The Land of Nod

Photo © C A Lovegrove

The Death of Grass
by John Christopher,
introduction by Robert Macfarlane.
Penguin Modern Classics 2009 (1956)

I will not cease from Mental Fight,
Nor shall my Sword sleep in my hand:
Till we have built Jerusalem,
In Englands green & pleasant Land.
— William Blake.

Imagine, if you will, a deadly virus emanating from China, one that seems unstoppable despite efforts to find an antiviral solution, and which disrupts societies and causes widespread deaths as it moves across the globe. How will humans, collectively and individually, react, and will their actions be altruistic or selfish?

John Christopher envisaged such a scenario over six decades ago, a few years after the Second World War, but his imaginary Chung-Li virus, unlike coronavirus, didn’t directly affect humans: instead it killed off the grass on which herbivores such as cattle and sheep fed, and grains like rice, wheat, barley and rye which provided many of the staple food products humans relied on.

Against this unfolding catastrophe the author tells the story of how John Custance, his family, friends and others struggle to survive, and how they aim to reach the safety of a secluded defensible valley in Cumbria to establish a new settlement.

Continue reading “The Land of Nod”

Walled in or out?

Nina Bawden: Off the Road
Puffin Books 2000 (1998)

It is the near future — 12th June 2040, to be precise. Britain is divided, east and west: the civilised part, the Urbs, is separated from the barbarians in the west by a wall. Young Tom, an only child, is accompanying his parents and his grandfather north to a Memory Theme Park and they stop their journey to recharge their electric vehicle at a service station just by the Wall. And then 65-year-old James Makepeace Jacobs, like a human White Rabbit, disappears through an exit at the back of the toilets. Tom feels compelled to follow his grandfather, and we’re almost immediately propelled into the action of Nina Bawden’s dystopian children’s novel.

Tom’s world provides an ordered existence, with everything organised and in its place, and that includes humans. There’s a one-child policy strictly in force, so any reference to siblings, aunts or uncles is taboo. Workers cease working at 60 and have five years in retirement — until the call comes for their enrolment in a Nostalgia Block of the nearest Memory Theme Park. Here Oldies spend a couple of days with their family reliving the world their childhood in a kind of virtual reality before they are left to be “gently and permanently cared for”.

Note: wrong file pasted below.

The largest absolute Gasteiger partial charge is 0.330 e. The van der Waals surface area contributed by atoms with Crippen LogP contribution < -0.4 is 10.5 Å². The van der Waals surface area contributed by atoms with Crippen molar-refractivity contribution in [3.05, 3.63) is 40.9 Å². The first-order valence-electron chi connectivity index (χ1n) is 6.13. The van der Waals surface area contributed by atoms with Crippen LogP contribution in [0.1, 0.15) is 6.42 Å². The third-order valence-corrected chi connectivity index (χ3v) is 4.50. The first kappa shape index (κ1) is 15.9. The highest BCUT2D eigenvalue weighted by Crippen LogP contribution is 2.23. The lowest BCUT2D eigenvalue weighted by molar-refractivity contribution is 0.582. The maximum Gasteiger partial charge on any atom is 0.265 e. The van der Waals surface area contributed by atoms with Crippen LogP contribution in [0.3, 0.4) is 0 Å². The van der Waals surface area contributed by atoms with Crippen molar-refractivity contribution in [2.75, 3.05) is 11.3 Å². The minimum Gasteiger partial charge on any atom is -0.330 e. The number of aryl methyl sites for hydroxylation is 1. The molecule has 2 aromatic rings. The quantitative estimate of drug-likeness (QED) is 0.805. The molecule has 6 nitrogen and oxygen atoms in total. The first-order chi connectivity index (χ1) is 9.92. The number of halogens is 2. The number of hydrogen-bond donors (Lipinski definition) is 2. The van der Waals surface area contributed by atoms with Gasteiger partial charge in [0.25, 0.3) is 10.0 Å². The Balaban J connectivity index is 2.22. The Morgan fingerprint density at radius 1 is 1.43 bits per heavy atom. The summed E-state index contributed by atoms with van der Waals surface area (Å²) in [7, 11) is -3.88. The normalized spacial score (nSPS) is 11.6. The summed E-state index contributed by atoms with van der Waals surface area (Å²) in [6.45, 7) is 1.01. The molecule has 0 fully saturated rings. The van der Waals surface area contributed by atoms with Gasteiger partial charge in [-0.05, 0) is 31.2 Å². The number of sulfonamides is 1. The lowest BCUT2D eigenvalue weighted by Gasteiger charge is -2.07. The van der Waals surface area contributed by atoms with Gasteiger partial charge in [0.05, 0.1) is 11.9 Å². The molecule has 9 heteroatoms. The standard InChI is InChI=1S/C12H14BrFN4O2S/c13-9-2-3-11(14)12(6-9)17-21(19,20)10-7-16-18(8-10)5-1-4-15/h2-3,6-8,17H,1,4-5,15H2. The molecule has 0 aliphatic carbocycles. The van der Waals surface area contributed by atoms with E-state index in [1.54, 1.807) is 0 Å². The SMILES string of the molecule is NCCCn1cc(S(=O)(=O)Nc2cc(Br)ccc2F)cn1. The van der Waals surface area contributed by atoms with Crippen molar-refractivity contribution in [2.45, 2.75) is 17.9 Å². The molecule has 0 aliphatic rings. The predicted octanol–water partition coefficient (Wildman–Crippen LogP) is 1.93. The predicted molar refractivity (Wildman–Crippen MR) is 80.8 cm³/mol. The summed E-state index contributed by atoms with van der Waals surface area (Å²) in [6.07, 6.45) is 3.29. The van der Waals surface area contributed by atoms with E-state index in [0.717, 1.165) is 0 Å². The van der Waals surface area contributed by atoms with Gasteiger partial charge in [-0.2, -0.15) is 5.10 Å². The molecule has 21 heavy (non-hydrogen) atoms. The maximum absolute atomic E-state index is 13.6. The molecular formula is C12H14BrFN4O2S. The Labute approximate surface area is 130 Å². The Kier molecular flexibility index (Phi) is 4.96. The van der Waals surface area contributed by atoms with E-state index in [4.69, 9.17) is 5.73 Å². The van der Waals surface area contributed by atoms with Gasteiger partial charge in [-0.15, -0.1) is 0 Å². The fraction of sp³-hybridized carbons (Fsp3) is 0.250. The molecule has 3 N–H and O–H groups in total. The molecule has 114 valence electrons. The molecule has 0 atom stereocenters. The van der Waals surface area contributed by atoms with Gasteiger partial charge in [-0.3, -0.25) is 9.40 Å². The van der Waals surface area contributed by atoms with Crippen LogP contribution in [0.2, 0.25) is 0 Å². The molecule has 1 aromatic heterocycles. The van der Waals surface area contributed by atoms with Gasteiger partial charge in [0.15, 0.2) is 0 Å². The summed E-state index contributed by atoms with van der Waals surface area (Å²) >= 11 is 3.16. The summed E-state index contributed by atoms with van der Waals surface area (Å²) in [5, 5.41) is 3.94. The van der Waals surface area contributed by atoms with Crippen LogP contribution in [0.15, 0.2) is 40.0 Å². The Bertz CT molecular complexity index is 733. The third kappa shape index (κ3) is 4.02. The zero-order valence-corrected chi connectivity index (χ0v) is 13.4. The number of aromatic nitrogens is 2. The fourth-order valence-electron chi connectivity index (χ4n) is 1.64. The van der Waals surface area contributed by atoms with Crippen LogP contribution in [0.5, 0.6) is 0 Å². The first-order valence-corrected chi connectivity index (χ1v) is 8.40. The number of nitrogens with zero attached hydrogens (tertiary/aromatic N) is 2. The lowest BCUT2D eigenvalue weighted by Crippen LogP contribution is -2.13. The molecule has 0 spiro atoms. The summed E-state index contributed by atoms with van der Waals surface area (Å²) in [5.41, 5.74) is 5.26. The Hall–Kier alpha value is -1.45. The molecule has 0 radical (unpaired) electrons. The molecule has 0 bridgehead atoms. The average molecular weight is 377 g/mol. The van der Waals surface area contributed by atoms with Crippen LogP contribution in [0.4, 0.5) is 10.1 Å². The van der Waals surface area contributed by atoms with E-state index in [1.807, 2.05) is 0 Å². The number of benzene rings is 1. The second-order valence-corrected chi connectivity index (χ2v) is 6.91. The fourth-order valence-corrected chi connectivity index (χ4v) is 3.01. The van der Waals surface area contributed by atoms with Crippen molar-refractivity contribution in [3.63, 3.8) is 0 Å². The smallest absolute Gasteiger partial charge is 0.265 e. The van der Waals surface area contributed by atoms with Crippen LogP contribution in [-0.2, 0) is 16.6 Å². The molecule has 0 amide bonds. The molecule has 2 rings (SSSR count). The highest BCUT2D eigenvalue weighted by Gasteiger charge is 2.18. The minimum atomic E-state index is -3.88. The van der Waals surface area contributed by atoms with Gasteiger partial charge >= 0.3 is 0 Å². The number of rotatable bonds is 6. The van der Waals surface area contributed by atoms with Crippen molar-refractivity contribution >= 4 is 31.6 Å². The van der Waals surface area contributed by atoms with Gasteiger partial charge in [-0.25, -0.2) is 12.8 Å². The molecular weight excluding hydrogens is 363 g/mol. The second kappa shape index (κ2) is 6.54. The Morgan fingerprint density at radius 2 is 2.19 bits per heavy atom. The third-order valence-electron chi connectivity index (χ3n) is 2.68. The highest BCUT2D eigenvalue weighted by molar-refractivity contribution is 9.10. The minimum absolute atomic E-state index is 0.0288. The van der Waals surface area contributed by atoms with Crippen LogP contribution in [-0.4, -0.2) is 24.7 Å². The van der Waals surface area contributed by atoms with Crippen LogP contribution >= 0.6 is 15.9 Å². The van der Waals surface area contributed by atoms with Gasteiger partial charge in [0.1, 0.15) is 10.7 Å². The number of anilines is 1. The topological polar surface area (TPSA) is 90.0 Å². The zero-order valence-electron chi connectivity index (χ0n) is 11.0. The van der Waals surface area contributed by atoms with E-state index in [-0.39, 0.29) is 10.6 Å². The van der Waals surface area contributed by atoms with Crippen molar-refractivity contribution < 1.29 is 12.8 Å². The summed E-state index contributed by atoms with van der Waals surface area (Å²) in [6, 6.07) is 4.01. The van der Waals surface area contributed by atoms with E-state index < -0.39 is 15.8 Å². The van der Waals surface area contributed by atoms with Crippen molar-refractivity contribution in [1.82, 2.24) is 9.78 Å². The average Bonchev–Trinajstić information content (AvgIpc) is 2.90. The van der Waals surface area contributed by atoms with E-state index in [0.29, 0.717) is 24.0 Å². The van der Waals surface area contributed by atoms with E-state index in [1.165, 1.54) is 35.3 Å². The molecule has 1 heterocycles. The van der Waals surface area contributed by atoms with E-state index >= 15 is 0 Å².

The author, clearly, is heavily hinting at a form of state euthanasia, but before young readers can fully assimilate this Tom’s grandfather is on the run with Tom in hot pursuit. With this dark beginning Nina Bawden takes us in unexpected directions, with an apt ending I didn’t see coming.

Continue reading “Walled in or out?”

All at sea

Christopher Priest: Inverted World
Introduction by Adam Roberts
Gollancz SF Masterworks 2010 (1974)

This is a beguiling read. We’re presented with so much in the way of supportive material, detailed ‘facts’ about what is happening, about what we’re supposed to be witnessing, and yet we are left doubting everything. Like the notional protagonist of the tale we are left — literally and figuratively — all at sea; and though it’s indicated at the end that the protagonist intends to return to shore, the reader is still left floundering.

The opening seems to suggest we’re on solid ground. Helward Mann lives in a city called Earth. It’s towed forward on rails towards and beyond what is declared an optimum point but cannot ever keep still; only apprentices in the various guilds that keep the city mobile are ever put in a position to understand why it’s imperative that the city moves and then they dare not ever contemplate any alternative. Much of the novel is told from Helward’s point of view, meaning that we are bound to accept his perception of what the truth of the matter is; but little by little, when our attention is shifted from Mann’s autobiography to a third-person narrative and to a outsider’s perspective, we realise that all is not as it seems.

I shall follow convention and not reveal the ‘twist’ that occurs towards the end, though to be honest it didn’t take much to fathom what the ‘reality’ of this future world was well before the final sections.

Continue reading “All at sea”

Don’t pass it on: pass on it

barcodeMax Barry Jennifer Government
Abacus 2004 (2002)

Jennifer Government is a novel that tries to have its cake and eat it. On the one hand it is an obvious satire on corporate power and greed and the inability of states to control these wayward creatures, on the other hand the story highlights individuals who by either opposing or aspiring to be major players in this selfish corporatism quite frequently espouse the self-same macho values that got corporatism where it is. While castigating the whole set-up Max Barry also revels in the rogue survivalist attitudes and actions that many of the characters display. Is it irony, or is he hedging his bets? Continue reading “Don’t pass it on: pass on it”